Dipton thug jailed for bragging on Facebook

FAKING his remorse, teenage thug Jack Wilson thought he was above the law.

Jack Wilson

FAKING his remorse, teenage thug Jack Wilson thought he was above the law.

The 18-year-old appeared to be full of regret when he went to court and admitted unprovoked attacks on two strangers in Newcastle City Centre.

But that night he went home and boasted on Facebook: “No remorse, no surrender, 100 per cent re-offender”.

And after hearing about his bragging, a Judge at Newcastle Crown Court sent the teenager to jail telling him he was “asking to go to prison”. At court yesterday Judge Roger Thorn was shown a print-out of the posts Wilson had written on his page on the social networking site.

The teenager bragged on his profile as he proudly stated “laid two gadgies out” and commented “I hate the law”.

The judge said: “If anyone ever asked to go to prison, this is the best way to do it. All claims of remorse evaporate as hypocrisy. The number of people who ruin their lives by what they write on Facebook, of which these courts see many, is amazing.”

Wilson, of Sunset View, Dipton, Durham, was sentenced to 20 months in a young offenders’ institute and was told: “Had there been any degree of remorse here it might just have been possible to suspend the sentence but I can’t because having come to court and pleaded guilty there are these terrible messages you posted on Facebook.”

The court heard Wilson had lashed out at his victims, Kevin Nixon, 43, and Trevor Harrison, 50, who were strangers to him, as he walked past them in Newcastle city centre in the early hours of the morning.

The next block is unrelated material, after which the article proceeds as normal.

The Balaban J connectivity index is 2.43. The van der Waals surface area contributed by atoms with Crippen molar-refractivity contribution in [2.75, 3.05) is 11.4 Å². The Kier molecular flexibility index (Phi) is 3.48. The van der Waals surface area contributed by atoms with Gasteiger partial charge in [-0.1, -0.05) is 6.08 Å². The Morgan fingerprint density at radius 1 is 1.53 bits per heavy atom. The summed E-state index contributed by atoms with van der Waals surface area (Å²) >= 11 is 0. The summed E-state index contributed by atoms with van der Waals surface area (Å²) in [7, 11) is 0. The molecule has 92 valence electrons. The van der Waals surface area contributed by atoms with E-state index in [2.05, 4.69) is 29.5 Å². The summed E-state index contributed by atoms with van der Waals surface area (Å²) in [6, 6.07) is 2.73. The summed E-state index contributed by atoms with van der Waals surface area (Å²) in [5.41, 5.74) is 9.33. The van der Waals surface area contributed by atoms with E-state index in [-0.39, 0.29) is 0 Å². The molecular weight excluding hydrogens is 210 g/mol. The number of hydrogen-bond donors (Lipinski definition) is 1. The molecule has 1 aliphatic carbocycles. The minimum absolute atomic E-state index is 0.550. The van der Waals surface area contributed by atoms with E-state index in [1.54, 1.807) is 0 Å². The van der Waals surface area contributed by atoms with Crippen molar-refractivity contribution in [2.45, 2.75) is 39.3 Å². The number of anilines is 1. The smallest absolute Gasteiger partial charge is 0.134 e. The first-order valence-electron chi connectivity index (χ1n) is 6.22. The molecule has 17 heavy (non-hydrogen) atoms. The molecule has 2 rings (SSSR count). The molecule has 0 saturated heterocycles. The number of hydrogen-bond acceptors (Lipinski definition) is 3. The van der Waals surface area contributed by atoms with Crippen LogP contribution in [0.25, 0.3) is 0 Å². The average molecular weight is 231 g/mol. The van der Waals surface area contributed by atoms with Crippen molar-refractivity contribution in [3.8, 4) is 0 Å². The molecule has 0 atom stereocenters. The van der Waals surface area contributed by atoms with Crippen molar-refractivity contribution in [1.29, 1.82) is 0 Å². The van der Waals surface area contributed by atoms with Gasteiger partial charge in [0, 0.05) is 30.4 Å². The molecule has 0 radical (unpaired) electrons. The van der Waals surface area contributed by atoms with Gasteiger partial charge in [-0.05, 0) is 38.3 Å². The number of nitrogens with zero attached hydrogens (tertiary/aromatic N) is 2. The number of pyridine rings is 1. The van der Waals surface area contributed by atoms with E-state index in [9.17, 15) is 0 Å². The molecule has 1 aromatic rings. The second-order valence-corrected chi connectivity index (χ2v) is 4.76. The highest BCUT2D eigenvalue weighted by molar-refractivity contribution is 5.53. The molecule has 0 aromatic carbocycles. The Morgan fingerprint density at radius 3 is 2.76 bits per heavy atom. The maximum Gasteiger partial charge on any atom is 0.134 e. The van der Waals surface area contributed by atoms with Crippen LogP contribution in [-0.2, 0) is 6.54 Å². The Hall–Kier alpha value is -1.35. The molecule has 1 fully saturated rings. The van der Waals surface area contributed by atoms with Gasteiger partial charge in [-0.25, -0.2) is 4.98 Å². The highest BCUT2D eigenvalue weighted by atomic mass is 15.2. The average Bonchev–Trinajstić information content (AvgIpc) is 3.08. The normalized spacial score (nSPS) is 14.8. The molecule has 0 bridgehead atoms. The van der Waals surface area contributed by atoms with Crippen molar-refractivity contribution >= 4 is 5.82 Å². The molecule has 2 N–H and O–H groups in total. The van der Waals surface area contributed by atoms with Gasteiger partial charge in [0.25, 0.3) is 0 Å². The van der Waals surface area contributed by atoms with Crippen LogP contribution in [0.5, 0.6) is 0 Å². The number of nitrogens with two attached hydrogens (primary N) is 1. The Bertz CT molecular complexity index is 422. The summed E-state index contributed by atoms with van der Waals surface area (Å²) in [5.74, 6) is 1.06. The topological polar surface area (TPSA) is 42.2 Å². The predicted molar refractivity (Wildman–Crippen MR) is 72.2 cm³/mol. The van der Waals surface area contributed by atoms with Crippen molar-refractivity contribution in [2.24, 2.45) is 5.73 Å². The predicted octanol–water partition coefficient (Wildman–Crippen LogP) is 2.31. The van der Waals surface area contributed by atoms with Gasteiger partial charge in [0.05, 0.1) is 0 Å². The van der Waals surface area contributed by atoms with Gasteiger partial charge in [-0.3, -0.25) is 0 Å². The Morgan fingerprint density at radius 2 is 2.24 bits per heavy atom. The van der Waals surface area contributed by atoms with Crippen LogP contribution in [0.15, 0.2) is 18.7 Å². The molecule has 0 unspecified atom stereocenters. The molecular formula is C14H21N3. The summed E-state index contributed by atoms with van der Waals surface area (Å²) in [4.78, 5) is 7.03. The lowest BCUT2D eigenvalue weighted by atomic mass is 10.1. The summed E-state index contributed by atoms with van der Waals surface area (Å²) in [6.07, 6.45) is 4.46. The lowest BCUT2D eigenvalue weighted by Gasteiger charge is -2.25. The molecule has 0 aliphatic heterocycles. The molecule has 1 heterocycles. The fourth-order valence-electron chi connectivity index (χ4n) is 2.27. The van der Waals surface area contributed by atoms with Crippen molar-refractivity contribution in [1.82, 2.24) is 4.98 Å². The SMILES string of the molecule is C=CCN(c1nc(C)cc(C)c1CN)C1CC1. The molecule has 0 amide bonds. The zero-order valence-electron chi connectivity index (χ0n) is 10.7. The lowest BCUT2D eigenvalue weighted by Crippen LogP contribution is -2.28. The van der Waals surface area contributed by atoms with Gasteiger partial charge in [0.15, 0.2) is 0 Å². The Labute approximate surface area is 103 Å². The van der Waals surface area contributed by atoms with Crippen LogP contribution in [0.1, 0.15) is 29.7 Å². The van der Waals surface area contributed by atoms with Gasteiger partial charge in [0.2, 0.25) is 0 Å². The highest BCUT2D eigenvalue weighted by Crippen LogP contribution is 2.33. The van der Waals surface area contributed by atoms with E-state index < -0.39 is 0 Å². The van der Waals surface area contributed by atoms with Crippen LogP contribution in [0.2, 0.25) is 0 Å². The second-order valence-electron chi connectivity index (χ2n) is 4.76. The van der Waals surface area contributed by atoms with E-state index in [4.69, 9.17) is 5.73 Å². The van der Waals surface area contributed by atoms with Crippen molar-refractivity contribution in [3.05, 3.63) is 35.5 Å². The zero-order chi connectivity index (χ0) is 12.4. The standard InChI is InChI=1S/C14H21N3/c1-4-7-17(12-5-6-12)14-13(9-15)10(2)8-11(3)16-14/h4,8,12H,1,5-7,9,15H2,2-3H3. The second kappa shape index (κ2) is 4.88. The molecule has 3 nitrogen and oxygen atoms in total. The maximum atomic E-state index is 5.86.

Mr Nixon and Mr Harrison had simply been heading to get a taxi home after a night out. Prosecutor Michael Bunch told the court Mr Nixon was attacked first.

He said; “He felt someone punch him to the left side of the face.”

When Mr Harrison asked why his friend had been attacked Wilson turned on him too. Mr Bunch added: “He punched him once then kicked him, causing him to fall to the floor.”

Mr Nixon suffered a cut above his eye as well as bruising and swelling. Mr Harrison had a fractured eye socket with extensive bruising and a wound to the back of his head which needed stitching. Both incidents were captured on CCTV.

Tom Moran, defending, said Wilson, who works full time and is not heavily convicted, accepted posting the abusive comments but had been acting through bravado and acting the “big man”.

Mr Moran said: “He wanted to put up a front, it spectacularly backfired on him.”

Journalists

David Whetstone
Culture Editor
Graeme Whitfield
Business Editor
Mark Douglas
Newcastle United Editor
Stuart Rayner
Sports Writer